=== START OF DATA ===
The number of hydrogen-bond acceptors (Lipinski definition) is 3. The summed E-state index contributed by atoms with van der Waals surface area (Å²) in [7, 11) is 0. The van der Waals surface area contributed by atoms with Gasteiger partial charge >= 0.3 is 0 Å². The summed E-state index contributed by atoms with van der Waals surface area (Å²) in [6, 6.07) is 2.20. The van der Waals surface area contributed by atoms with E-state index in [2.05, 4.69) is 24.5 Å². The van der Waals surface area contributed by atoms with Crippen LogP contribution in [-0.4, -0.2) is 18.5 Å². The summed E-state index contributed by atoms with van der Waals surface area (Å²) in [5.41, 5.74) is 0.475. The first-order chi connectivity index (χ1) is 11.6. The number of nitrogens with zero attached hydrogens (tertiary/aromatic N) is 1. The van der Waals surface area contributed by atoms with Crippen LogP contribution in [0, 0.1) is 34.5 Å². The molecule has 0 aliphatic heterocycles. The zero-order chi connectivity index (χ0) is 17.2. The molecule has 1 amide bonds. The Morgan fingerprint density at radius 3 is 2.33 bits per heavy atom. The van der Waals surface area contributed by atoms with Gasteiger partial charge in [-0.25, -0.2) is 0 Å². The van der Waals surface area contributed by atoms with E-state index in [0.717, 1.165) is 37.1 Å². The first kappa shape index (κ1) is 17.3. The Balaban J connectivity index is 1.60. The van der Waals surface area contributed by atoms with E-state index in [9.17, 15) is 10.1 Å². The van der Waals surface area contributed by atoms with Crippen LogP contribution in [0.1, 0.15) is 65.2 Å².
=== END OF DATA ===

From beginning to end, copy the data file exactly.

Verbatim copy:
The number of hydrogen-bond acceptors (Lipinski definition) is 3. The summed E-state index contributed by atoms with van der Waals surface area (Å²) in [7, 11) is 0. The van der Waals surface area contributed by atoms with Gasteiger partial charge >= 0.3 is 0 Å². The summed E-state index contributed by atoms with van der Waals surface area (Å²) in [6, 6.07) is 2.20. The van der Waals surface area contributed by atoms with E-state index in [2.05, 4.69) is 24.5 Å². The van der Waals surface area contributed by atoms with Crippen LogP contribution in [-0.4, -0.2) is 18.5 Å². The summed E-state index contributed by atoms with van der Waals surface area (Å²) in [5.41, 5.74) is 0.475. The first-order chi connectivity index (χ1) is 11.6. The number of nitrogens with zero attached hydrogens (tertiary/aromatic N) is 1. The van der Waals surface area contributed by atoms with Crippen LogP contribution in [0, 0.1) is 34.5 Å². The molecule has 0 aliphatic heterocycles. The zero-order chi connectivity index (χ0) is 17.2. The molecule has 1 amide bonds. The Morgan fingerprint density at radius 3 is 2.33 bits per heavy atom. The van der Waals surface area contributed by atoms with Gasteiger partial charge in [-0.25, -0.2) is 0 Å². The van der Waals surface area contributed by atoms with E-state index in [0.717, 1.165) is 37.1 Å². The first kappa shape index (κ1) is 17.3. The Balaban J connectivity index is 1.60. The van der Waals surface area contributed by atoms with E-state index in [9.17, 15) is 10.1 Å². The van der Waals surface area contributed by atoms with Crippen LogP contribution in [0.1, 0.15) is 65.2 Å².